Commentary

Selected Criticism

Title:
Darwin, Charles (1809–1882)
Author:
Tanner, James T.F.
Print source:
J.R. LeMaster and Donald D. Kummings, eds., Walt Whitman: An Encyclopedia (New York: Garland Publishing, 1998), reproduced by permission.

Charles Darwin was the author of several books, published during Walt Whitman's lifetime, that were of considerable interest to him. The Origin of Species appeared in 1859, though no American edition of the book was available until after the Civil War. Other books that Whitman was at least aware of were The Movements and Habits of Climbing Plants (1865), The Variation of Animals and Plants under Domestication (1868), The Descent of Man (1871), and Selection in Relation to Sex (1871).

As the originator of the doctrine of evolutionary development through the process of sexual selection, Darwin was of great interest to Whitman. Nevertheless it is clear that Whitman's evolutionary pronouncements do not always agree with those of the distinguished scientist. While some scholars have observed in Whitman's poetry certain examples of sexual selection, the struggle for existence, and an emphasis upon the variety of life forms, others note that Whitman's essential spirituality and idealism do not fully conform to the rigors of Darwinian natural selection. Essentially, Whitman was a believer in the process of "becoming," a doctrine that was held by many intellectuals during the nineteenth century.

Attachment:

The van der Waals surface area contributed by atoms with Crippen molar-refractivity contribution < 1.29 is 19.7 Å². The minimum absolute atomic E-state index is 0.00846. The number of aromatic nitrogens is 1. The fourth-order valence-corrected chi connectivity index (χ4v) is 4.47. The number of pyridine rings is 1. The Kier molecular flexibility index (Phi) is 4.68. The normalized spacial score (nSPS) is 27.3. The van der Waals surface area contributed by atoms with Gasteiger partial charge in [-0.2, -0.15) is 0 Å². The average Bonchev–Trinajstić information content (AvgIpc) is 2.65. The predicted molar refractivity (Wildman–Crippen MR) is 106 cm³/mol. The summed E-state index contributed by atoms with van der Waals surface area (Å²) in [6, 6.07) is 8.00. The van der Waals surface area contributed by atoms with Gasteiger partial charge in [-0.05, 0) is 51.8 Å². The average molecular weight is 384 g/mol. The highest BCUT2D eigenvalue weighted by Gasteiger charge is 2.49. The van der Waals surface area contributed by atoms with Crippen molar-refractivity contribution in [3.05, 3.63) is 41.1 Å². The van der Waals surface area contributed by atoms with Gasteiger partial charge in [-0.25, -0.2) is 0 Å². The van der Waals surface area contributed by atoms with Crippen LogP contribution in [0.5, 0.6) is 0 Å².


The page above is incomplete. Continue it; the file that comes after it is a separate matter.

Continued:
Some scholars find evidence of Darwinian concepts in Whitman's literary works, but others (Harold Aspiz, for example) believe that Whitman drew his evolutionary concepts from Jean Baptiste Lamarck (1744–1829).

Bibliography

Allen, Gay Wilson. The Solitary Singer: A Critical Biography of Walt Whitman. 1955. Rev. ed. 1967. Chicago: U of Chicago P, 1985.

———. Walt Whitman Handbook. 1946. New York: Hendricks House, 1962.

Aspiz, Harold. Walt Whitman and the Body Beautiful. Urbana: U of Illinois P, 1980.

Beaver, Joseph. Walt Whitman: Poet of Science. New York: King's Crown, 1951.

Conner, Frederick William. Cosmic Optimism: A Study of the Interpretation of Evolution by American Poets from Emerson to Robinson. Gainesville: U of Florida P, 1949.

Reynolds, David S. Walt Whitman's America: A Cultural Biography. New York: Knopf, 1995.


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